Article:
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Ofcom prepares for 4G mobile auction

Someone using a smartphone.Ofcom has today announced plans for the largest ever single auction of additional spectrum for mobile services in the UK.

It is equivalent to three quarters of the mobile spectrum in use today and 80% more than the 3G auction which took place in 2000.

This spectrum is essential to meet the UK’s rapid increase in mobile traffic, fuelled by the growth of smartphones and mobile broadband data services such as video streaming, email, messenger services, mapping services and social networking sites.

Mobile broadband

All of these services depend on spectrum – the airwaves that carry information between customers’ mobile handsets and the internet.

The new spectrum will provide much needed capacity for the fourth generation (4G) of mobile technology.

One minute guide to spectrum

Why is it so important?

Spectrum is the airwaves on which all wireless communications rely – everything from TV and radio to mobile phones and sat navs use it. Spectrum has become essential to modern economies but it is also limited in supply, which makes it highly sought after.

Is spectrum all the same?

Lower frequencies travel much further than higher frequencies but cannot carry as much information. The frequencies in greatest demand are between 300 MHz and 3 GHz. It is considered to be prime spectrum, or the ‘sweetspot’, because it is suitable for a variety of applications.

What is happening now?

Ofcom manages radio spectrum in the UK and we’re now preparing to auction two significant spectrum bands – 800 MHz and 2.6 GHz. It is equivalent to three quarters of the mobile spectrum that is in use today

What is so good about these bands?

Both lie within the ‘sweetspot’ and are internationally harmonised for next generation mobile broadband use. The combination of low and high frequency spectrum creates the potential for mobile companies to roll out the fourth generation (4G) of mobile services across the UK with good capacity as well as good coverage.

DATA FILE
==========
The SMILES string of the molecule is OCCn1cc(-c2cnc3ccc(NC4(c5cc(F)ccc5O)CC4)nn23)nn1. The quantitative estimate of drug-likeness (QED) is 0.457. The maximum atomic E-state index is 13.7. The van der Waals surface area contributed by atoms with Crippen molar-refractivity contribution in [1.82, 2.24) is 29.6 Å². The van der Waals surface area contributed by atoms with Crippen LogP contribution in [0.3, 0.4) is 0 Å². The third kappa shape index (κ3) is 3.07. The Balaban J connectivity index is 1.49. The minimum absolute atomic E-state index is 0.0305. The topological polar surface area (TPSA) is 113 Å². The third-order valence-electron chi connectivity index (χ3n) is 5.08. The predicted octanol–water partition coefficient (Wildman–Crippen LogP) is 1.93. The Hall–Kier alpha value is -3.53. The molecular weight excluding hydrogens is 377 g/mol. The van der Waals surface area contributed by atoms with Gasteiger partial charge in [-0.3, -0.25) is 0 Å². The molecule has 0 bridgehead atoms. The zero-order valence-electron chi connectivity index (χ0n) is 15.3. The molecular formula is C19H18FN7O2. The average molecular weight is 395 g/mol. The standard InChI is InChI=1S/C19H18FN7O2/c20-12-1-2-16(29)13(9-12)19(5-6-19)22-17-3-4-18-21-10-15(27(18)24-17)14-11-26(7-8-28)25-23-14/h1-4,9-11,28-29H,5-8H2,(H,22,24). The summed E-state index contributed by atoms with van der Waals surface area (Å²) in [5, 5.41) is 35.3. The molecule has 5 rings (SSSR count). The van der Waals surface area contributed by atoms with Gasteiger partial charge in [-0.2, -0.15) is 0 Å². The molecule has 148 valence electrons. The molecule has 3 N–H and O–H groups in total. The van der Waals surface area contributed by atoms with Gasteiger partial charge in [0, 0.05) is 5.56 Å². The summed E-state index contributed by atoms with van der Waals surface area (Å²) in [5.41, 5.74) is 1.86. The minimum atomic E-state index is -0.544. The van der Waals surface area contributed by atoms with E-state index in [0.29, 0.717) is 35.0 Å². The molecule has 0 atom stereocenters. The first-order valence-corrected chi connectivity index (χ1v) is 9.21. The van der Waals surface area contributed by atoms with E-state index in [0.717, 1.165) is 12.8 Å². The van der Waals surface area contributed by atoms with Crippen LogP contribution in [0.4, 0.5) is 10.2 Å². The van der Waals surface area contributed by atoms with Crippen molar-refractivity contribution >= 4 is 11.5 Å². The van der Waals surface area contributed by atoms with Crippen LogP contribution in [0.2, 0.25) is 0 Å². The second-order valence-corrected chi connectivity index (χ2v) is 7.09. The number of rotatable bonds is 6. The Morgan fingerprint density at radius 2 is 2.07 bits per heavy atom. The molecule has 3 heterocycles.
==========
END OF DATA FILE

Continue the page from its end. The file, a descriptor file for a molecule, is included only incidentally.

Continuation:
What can we expect from 4G?

4G services should make it much quicker to surf the web on your mobile – speeds will be nearer to what you currently experience with home broadband. Because of this, 4G is ideally suited for wide bandwidth data services such as video streaming, email, messenger services, GPS and mapping services and social networking sites.

When will we see 4G networks in the UK?

We expect mobile operators to start rolling-out 4G networks from the start of 2013, and to start offering 4G services to consumers perhaps later that year. We would expect 4G services to be widely available across the UK a few years thereafter.

Why hold an auction?

Auctions are a fast, transparent, fair and economically efficient way of allocating spectrum. The first in the UK took place in 2000 when the frequencies currently used for 3G mobile services were auctioned.

This technology is set to deliver significantly faster mobile broadband services – approaching today’s ADSL home broadband speeds.

Data services

Ofcom Chief Executive, Ed Richards, said: ‘The auction is not only critical to the future of the UK mobile telecommunications market but it is also of significant importance to the wider economy.

‘It will support a wide range of data services that are fast becoming essential features of the modern world.

‘Our role as the independent regulator is to award this spectrum in a way that secures the best use of the spectrum for the benefit of citizens and consumers in the UK.

‘That is why we are proposing to design the auction in a way that not only encourages investment but also promotes competition and delivers wide coverage of services.’

Promoting competition and coverage

Under measures being proposed by Ofcom, the auction will include a combination of safeguards and coverage conditions to promote competition and significantly widen the coverage of mobile broadband to 95% of the UK population.

The auction will be for two spectrum bands – 800 MHz and 2.6 GHz.

The lower frequency 800 MHz band is part of the digital dividend, which is being freed-up as the UK switches from analogue to digital TV. This spectrum is ideal for widespread mobile coverage.

The 2.6 GHz band is at a higher frequency, and is ideal for delivering the capacity needed to deliver higher speeds. These two bands add up to 250 MHz of additional mobile spectrum.

The combination of low and high frequency spectrum available in the 800 MHz and 2.6 GHz bands creates the potential for next generation mobile broadband services to be widely available across the UK, while at the same time having the capacity to cope with significant demand, even in urban centres.

Ofcom wants the benefits of 4G services to be available as soon as possible and we are therefore aiming to start the auction in the first quarter of 2012, subject to this consultation.

Read the consultation

Illustration of the evolution of mobile technology

sweetspot illustration

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